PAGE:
Why Is Ferrari’s 2022 Engine Performing Well?

Although Ferrari has struggled to emulate past performances in recent years, the current 2022 season is showing promise. Furthermore, various teams in the 2022 season using the Ferrari engine are showing strong performances as of the time of writing:

  • Ferrari: 1st place and 124 points,
  • Alfa Romeo: 5th place and 25 points,
  • Haas: 8th place and 15 points.

While it would be incorrect to suggest that these strong performances are solely a result of the Ferrari power unit, there is plenty of evidence to suggest that the Ferrari power unit is performing well relative to the competition.

Although there have only been a few races during the 2022 season, the quickest car from the non-factory teams is the Alfa Romeo (running a Ferrari engine) at just under 1 second off Red Bull/Ferrari pace.

Taking this as the non-factory ‘pole,’ the McLaren is 0.45 seconds slower than the Alfa, the Aston Martin 1.12 seconds slower, and the Williams 1.2 seconds adrift (all of which are running Mercedes’ engines.)

Therefore, this data and correlation suggest that the common fault among all these teams is the Mercedes power unit, rather than all teams being victims of poor driving or chassis development.

Note: While Redbull is well placed at 2nd with their own powertrain, AlphaTauri and Alpine are off the pace of the Alfa Romeo and just ahead of Haas.

The Switch To E10 Fuels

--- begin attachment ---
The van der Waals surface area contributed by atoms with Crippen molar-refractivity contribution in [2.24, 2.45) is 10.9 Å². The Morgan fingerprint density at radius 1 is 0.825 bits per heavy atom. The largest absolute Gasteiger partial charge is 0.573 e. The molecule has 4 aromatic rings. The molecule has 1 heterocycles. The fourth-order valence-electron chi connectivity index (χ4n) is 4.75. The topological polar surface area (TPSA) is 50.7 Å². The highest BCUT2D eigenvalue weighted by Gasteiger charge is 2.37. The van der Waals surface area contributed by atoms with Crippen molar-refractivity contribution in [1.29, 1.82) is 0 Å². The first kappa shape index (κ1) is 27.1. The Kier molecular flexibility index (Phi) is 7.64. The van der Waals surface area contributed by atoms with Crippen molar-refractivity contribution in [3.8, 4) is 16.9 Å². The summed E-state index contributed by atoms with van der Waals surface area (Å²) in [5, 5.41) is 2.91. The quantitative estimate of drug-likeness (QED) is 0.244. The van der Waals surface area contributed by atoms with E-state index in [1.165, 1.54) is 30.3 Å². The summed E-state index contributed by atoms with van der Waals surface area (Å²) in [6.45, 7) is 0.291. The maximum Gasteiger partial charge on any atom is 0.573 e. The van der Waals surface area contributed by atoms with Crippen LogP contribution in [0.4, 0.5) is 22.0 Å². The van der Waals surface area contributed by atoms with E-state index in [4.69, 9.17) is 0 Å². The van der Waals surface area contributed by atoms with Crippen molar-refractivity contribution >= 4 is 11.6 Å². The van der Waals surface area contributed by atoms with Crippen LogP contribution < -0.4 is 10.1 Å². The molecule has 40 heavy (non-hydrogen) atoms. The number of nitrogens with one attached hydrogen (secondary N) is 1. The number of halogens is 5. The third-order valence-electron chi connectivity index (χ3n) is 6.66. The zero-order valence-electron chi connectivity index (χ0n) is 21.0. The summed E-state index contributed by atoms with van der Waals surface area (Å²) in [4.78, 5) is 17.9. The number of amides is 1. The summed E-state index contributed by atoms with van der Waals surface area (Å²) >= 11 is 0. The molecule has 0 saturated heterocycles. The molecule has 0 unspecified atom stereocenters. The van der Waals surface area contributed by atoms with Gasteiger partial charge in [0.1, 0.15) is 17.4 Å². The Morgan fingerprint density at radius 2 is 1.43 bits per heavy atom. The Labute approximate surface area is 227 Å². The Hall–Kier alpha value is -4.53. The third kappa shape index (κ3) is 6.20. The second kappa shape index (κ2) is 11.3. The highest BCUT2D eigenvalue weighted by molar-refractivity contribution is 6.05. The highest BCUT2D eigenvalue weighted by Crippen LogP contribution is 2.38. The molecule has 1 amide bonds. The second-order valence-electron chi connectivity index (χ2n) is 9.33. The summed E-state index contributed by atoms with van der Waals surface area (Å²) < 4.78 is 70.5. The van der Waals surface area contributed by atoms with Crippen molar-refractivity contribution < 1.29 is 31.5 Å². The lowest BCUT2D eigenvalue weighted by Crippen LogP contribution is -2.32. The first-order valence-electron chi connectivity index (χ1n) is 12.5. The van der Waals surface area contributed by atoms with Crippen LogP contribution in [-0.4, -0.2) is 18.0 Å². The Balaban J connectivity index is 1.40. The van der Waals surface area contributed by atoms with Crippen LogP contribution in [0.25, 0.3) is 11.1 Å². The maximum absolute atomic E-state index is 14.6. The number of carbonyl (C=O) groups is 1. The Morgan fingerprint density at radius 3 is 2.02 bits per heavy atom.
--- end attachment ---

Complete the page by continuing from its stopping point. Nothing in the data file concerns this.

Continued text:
E10 fuels require new Formula One engines to use 10% ethanol content when racing. Therefore, the shift to ethanol may suggest a chemical change that Ferrari has capitalized on to vastly improve the performance of their powertrains relative to Mercedes and Redbull, which have been outperforming Ferrari in recent years.

Will Haas Continue To Use Ferrari Engines?

As mentioned above, Haas is expected to remain with Ferrari as an engine supplier for the foreseeable future. Therefore, Haas could be well-positioned to improve its standing and other constructors that have signed long-term engine supplier contracts with Ferrari. 

Formula One is entering an era of engine freeze that will last until 2026. This means that, until the freeze is over, no team can make changes to their power units. All four engine suppliers in Formula One right now have to stop the development of their engines.

No one will be happier with this arrangement that Haas’ team principal, who expressed his excitement in his typical, exaggerated fashion:

“I think the Ferrari engine is now the best engine. I honestly think that… because they were in the same position as us. They had to take a lot of s**t from people about it. [They] did their homework and came back with something very good.”


In conclusion, while credit must be given to Haas and the strides they have made in recent years with regard to chassis and driver development, there is ample evidence to suggest that their long-standing engine contract with Ferrari is starting to show positive results!

Here’s hoping it will continue to do so for the plucky American team in the future!